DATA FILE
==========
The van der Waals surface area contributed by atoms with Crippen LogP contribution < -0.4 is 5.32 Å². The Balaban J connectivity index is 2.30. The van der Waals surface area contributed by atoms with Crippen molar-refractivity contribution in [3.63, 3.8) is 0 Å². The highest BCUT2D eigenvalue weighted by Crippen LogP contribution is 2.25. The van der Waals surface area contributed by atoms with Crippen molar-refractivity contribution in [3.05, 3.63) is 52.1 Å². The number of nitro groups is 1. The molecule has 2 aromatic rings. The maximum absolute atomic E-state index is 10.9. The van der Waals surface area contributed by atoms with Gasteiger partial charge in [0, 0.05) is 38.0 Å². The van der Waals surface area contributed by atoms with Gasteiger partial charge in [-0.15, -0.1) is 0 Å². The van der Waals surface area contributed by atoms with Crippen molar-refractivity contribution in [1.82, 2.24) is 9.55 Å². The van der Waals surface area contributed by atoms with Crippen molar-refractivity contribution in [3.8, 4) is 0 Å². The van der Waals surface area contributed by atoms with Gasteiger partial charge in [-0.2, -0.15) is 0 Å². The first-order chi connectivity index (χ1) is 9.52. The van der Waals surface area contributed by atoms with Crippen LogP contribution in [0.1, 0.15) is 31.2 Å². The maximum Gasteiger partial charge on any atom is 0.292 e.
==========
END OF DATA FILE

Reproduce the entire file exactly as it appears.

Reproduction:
The van der Waals surface area contributed by atoms with Crippen LogP contribution < -0.4 is 5.32 Å². The Balaban J connectivity index is 2.30. The van der Waals surface area contributed by atoms with Crippen molar-refractivity contribution in [3.63, 3.8) is 0 Å². The highest BCUT2D eigenvalue weighted by Crippen LogP contribution is 2.25. The van der Waals surface area contributed by atoms with Crippen molar-refractivity contribution in [3.05, 3.63) is 52.1 Å². The number of nitro groups is 1. The molecule has 2 aromatic rings. The maximum absolute atomic E-state index is 10.9. The van der Waals surface area contributed by atoms with Gasteiger partial charge in [0, 0.05) is 38.0 Å². The van der Waals surface area contributed by atoms with Gasteiger partial charge in [-0.15, -0.1) is 0 Å². The van der Waals surface area contributed by atoms with Crippen molar-refractivity contribution in [1.82, 2.24) is 9.55 Å². The van der Waals surface area contributed by atoms with Crippen molar-refractivity contribution in [3.8, 4) is 0 Å². The van der Waals surface area contributed by atoms with Gasteiger partial charge in [-0.2, -0.15) is 0 Å². The first-order chi connectivity index (χ1) is 9.52. The van der Waals surface area contributed by atoms with Crippen LogP contribution in [0.1, 0.15) is 31.2 Å². The maximum Gasteiger partial charge on any atom is 0.292 e.